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'1776' Offers a Window Into the Imperfect History of American Independence

by Cassiopeia Guthrie, May 13, 2023

History comes to life onstage with the national touring presentation of Sherman Edwards and Peter Stone’s 1776, playing at Broadway San Diego’s Civic Theatre through May 14.

To be honest, I wasn’t initially quite sure what to expect. I knew there’d be a diverse cast of female, trans, and nonbinary actors and that the production featured an award-winning retelling of historical events. But in what ways would casting changes alone make the story, which premiered in 1969, relevant to today’s audiences?

Franklin sings while Jefferson and Adams look on.
Franklin, Jefferson, and Adams in 1776. Photo credit Joan Marcus.

Directed in this iteration by Jeffrey L. Page and Diane Paulus, 1776 tells the story of the Second Continental Congress and the actions, motivations, and fears which guided America’s ultimate path to independence over a period of three months. While there are songs throughout which certainly advance the plot, there are also long stretches of dialogue without music.

Featuring a large, talented cast, the show stars Gisela Adisa as John Adams, Liz Mikel as Ben Franklin, Nancy Anderson as Thomas Jefferson, and Tieisha Thomas as Abigail Adams, performing alongside a delegation which includes Shelby Acosta, Tiffany Barbour, Dawn Cantwell, Julie Cardia, Amanda Dayhoff, Karole Foreman, Sara Gallo, Joanna Glushak, Anissa Marie Greigo, Kassandra Haddock, Shawna Hamic, Lisa Karlin, Connor Lyon, Nykila Norman, Oneika Phillips, Lulu Picart, Kayla Saunders, Ariella Serur, Brooke Simpson, Sav Souza, Lille Eliza Thomas, Gwynne Wood, and Candice Marie Woods.

The courier sings Momma, Look Sharp at center stage.
Courier and Cast of 1776. Photo credit Joan Marcus.

Stand-out moments in the production include the humorous "The Egg" featuring the trio of leads, a haunting “Momma, Look Sharp,” sung plaintively by Brooke Simpson (who also delivered a pre-show land acknowledgement), and the physically and emotionally heavy “Molasses to Rum,” performed by Kassandra Haddock as the slippery Edward Rutledge. Tieisha Thomas’ resonant and soul-stirring voice also had me catching my breath alongside Gisela Adisa’s in the Adams duets “Till Then” and “Yours, Yours, Yours.”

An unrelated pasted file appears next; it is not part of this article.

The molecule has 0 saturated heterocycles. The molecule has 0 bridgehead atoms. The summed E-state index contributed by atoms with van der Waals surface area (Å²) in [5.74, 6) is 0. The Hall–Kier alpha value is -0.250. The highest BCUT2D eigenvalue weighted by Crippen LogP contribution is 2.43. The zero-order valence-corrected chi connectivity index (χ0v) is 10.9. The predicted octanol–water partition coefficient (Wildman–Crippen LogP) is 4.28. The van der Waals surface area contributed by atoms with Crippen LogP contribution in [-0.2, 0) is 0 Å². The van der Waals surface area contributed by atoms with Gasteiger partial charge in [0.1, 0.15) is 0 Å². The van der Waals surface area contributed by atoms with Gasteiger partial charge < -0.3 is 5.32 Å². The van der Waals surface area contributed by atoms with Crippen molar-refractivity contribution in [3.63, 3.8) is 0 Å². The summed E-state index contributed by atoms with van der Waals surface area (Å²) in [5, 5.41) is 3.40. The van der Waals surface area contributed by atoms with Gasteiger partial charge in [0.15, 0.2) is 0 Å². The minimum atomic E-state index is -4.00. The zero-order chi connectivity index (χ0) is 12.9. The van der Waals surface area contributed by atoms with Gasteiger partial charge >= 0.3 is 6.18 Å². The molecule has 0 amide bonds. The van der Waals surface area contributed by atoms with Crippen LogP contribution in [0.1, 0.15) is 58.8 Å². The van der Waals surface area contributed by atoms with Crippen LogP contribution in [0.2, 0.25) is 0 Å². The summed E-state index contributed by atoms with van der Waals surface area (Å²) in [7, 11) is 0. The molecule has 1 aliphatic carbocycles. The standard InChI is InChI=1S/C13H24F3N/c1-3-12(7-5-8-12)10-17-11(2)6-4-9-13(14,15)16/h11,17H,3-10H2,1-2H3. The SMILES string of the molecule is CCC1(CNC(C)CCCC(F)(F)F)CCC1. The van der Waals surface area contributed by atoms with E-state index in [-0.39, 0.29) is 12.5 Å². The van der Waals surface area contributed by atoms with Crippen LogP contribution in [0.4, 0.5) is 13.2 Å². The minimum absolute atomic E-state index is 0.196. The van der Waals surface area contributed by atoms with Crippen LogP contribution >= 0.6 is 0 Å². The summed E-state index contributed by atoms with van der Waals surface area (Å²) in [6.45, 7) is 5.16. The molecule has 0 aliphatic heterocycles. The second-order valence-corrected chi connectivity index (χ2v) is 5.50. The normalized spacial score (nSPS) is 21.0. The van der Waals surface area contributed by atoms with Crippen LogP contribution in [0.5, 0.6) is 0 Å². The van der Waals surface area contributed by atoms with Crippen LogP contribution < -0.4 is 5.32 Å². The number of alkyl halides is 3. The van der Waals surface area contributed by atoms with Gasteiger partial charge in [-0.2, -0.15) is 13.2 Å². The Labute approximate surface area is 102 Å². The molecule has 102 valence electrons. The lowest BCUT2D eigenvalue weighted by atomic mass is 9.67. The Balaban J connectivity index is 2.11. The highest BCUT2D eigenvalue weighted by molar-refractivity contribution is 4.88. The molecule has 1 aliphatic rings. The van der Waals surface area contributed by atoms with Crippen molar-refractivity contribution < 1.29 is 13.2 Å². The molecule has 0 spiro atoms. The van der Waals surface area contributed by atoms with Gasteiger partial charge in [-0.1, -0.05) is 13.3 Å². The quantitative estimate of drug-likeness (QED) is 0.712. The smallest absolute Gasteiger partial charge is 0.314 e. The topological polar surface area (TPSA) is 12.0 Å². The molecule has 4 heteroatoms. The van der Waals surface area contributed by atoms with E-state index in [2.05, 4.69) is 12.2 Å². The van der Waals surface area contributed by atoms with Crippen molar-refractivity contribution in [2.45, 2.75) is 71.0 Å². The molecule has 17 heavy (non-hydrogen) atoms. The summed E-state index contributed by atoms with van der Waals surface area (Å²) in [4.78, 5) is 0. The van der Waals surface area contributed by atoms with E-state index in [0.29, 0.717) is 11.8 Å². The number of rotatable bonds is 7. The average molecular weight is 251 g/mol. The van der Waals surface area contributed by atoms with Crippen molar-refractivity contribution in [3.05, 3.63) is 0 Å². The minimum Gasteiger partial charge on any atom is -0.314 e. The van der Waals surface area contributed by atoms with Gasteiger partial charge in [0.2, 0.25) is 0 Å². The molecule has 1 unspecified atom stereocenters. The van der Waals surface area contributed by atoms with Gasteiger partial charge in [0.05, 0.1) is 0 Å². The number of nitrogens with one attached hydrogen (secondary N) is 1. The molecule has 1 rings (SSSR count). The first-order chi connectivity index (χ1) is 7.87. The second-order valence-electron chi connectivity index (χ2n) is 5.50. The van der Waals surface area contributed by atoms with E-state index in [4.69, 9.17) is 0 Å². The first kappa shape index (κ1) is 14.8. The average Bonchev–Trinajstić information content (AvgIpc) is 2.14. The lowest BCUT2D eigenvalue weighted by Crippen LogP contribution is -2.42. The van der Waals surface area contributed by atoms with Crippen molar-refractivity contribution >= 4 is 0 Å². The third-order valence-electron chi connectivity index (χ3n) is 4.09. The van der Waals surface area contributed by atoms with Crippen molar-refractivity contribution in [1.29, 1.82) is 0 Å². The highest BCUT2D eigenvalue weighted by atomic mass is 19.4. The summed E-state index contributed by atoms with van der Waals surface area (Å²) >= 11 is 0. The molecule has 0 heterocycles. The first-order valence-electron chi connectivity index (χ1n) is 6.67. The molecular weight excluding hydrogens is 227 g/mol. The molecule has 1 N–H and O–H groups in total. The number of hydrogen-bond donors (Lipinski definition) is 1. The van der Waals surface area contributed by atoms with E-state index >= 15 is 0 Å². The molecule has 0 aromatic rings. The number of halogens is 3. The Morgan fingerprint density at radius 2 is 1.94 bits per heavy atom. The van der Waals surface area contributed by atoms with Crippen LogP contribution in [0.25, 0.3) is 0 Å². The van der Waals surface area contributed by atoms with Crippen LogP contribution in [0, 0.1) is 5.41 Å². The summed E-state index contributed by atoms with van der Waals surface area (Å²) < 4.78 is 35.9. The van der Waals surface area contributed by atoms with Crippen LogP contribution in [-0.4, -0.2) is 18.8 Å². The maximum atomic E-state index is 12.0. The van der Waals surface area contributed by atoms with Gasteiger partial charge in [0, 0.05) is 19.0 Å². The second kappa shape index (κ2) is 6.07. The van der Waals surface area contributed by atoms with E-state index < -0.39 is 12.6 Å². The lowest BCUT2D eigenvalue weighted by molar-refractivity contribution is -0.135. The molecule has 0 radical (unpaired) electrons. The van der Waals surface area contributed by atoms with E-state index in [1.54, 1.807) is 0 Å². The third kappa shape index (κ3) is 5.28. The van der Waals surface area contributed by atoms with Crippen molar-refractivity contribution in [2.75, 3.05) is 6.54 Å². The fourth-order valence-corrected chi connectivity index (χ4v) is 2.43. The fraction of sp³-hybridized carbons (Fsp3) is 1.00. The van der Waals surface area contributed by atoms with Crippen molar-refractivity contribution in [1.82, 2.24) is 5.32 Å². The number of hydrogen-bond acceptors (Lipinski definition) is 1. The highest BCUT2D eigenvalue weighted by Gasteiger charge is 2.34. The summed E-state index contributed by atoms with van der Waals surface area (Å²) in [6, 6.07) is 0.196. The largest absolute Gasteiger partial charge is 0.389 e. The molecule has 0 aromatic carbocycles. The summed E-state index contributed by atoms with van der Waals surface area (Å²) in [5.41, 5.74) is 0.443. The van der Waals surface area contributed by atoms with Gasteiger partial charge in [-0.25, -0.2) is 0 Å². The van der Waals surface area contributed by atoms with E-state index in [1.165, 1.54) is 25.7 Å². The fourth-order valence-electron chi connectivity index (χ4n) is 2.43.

Well staged and choreographed by the directors, 1776's use of tableau and framing to carry the storyline forward from date to date really works, with David Bengali’s scrawled text projections serving to keep the audience situated in an ever-moving yet ever-static progression of amendments. These appear on a tan half-height curtain that stretches the length of the stage, used as the primary backdrop in Philadelphia. This set, designed by Scott Pask, is dressed simply with wooden tables, chairs, and barrels and this simplicity, alongside the waistcoats, gowns, and buckle shoes, creates a comfortability with the time period (costume design is by Emilio Sosa). The lighting design by Jen Schriever includes tight follow spots and even washes, as well as stirring and dramatic light effects in some of the more impassioned scenes.

The cast groups center stage and looks out towards the audience in Sit Down John
The National Tour Cast of 1776. Photo credit Joan Marcus.

Disappointingly, the sound was quite unbalanced the night that I saw this production, which significantly affected the impact of the show. While the performances were outstanding, there were simply too many vocal lines and pieces of dialogue that were lost and, while some theatre-goers picked up assistive listening devices at intermission, many seats were unfilled during the second act as a result. I found this especially unfortunate given how powerful and dynamic the second act of the production is.

It was, in fact, the second act of 1776 that answered my wondering about relevancy: the truth is, the well-performed casting changes are not alone in bringing this production into the present day, but rather work in conjunction with additional creative choices intended to elevate and connect to current political events and ideological beliefs. And connect they do, all while shining a light on the oft-times sordid, imperfect history that is America’s birth.

“Posterity will never forgive us,” pleads John Adams. Franklin answers: “What would posterity think we were? Demi-gods? We're men, no more no less, trying to get a nation started against greater odds than a more generous God would have allowed. First things first, John. Independence; America. If we don't secure that, what difference will the rest make?”

1776’s portrait of early America is provocative, that is to be sure.

The production runs at the Civic Theatre through May 14.


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